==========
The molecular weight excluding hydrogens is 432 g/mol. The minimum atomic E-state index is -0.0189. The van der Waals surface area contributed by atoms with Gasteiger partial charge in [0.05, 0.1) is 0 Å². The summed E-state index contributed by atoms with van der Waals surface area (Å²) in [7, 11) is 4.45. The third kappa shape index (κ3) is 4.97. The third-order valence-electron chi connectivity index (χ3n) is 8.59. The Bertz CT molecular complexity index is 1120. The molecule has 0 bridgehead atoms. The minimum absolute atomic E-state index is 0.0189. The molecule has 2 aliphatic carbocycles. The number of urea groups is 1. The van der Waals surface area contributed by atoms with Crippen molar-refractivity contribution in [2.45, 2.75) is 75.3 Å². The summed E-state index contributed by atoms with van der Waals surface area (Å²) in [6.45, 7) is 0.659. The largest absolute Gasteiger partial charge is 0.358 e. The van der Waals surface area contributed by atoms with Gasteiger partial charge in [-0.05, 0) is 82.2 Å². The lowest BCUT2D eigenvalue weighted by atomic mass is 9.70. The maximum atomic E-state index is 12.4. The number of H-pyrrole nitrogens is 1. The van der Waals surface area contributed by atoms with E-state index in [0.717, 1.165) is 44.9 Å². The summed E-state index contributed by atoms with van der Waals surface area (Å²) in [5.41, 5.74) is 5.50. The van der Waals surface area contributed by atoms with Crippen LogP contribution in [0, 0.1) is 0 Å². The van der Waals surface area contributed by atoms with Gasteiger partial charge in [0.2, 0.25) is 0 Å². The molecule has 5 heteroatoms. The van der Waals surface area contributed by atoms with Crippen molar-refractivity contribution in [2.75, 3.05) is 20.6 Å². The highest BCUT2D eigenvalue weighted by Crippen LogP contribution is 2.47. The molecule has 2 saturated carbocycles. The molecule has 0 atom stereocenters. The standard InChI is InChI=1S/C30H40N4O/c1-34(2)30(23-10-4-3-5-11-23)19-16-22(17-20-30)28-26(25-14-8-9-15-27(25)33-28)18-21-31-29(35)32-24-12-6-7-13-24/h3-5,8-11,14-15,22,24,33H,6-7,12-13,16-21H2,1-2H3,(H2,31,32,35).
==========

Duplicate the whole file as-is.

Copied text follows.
The molecular weight excluding hydrogens is 432 g/mol. The minimum atomic E-state index is -0.0189. The van der Waals surface area contributed by atoms with Gasteiger partial charge in [0.05, 0.1) is 0 Å². The summed E-state index contributed by atoms with van der Waals surface area (Å²) in [7, 11) is 4.45. The third kappa shape index (κ3) is 4.97. The third-order valence-electron chi connectivity index (χ3n) is 8.59. The Bertz CT molecular complexity index is 1120. The molecule has 0 bridgehead atoms. The minimum absolute atomic E-state index is 0.0189. The molecule has 2 aliphatic carbocycles. The number of urea groups is 1. The van der Waals surface area contributed by atoms with Crippen molar-refractivity contribution in [2.45, 2.75) is 75.3 Å². The summed E-state index contributed by atoms with van der Waals surface area (Å²) in [6.45, 7) is 0.659. The largest absolute Gasteiger partial charge is 0.358 e. The van der Waals surface area contributed by atoms with Gasteiger partial charge in [-0.05, 0) is 82.2 Å². The lowest BCUT2D eigenvalue weighted by atomic mass is 9.70. The maximum atomic E-state index is 12.4. The number of H-pyrrole nitrogens is 1. The van der Waals surface area contributed by atoms with E-state index in [0.717, 1.165) is 44.9 Å². The summed E-state index contributed by atoms with van der Waals surface area (Å²) in [5.41, 5.74) is 5.50. The van der Waals surface area contributed by atoms with Crippen LogP contribution in [0, 0.1) is 0 Å². The van der Waals surface area contributed by atoms with Gasteiger partial charge in [0.2, 0.25) is 0 Å². The molecule has 5 heteroatoms. The van der Waals surface area contributed by atoms with Crippen molar-refractivity contribution in [2.75, 3.05) is 20.6 Å². The highest BCUT2D eigenvalue weighted by Crippen LogP contribution is 2.47. The molecule has 2 saturated carbocycles. The molecule has 0 atom stereocenters. The standard InChI is InChI=1S/C30H40N4O/c1-34(2)30(23-10-4-3-5-11-23)19-16-22(17-20-30)28-26(25-14-8-9-15-27(25)33-28)18-21-31-29(35)32-24-12-6-7-13-24/h3-5,8-11,14-15,22,24,33H,6-7,12-13,16-21H2,1-2H3,(H2,31,32,35).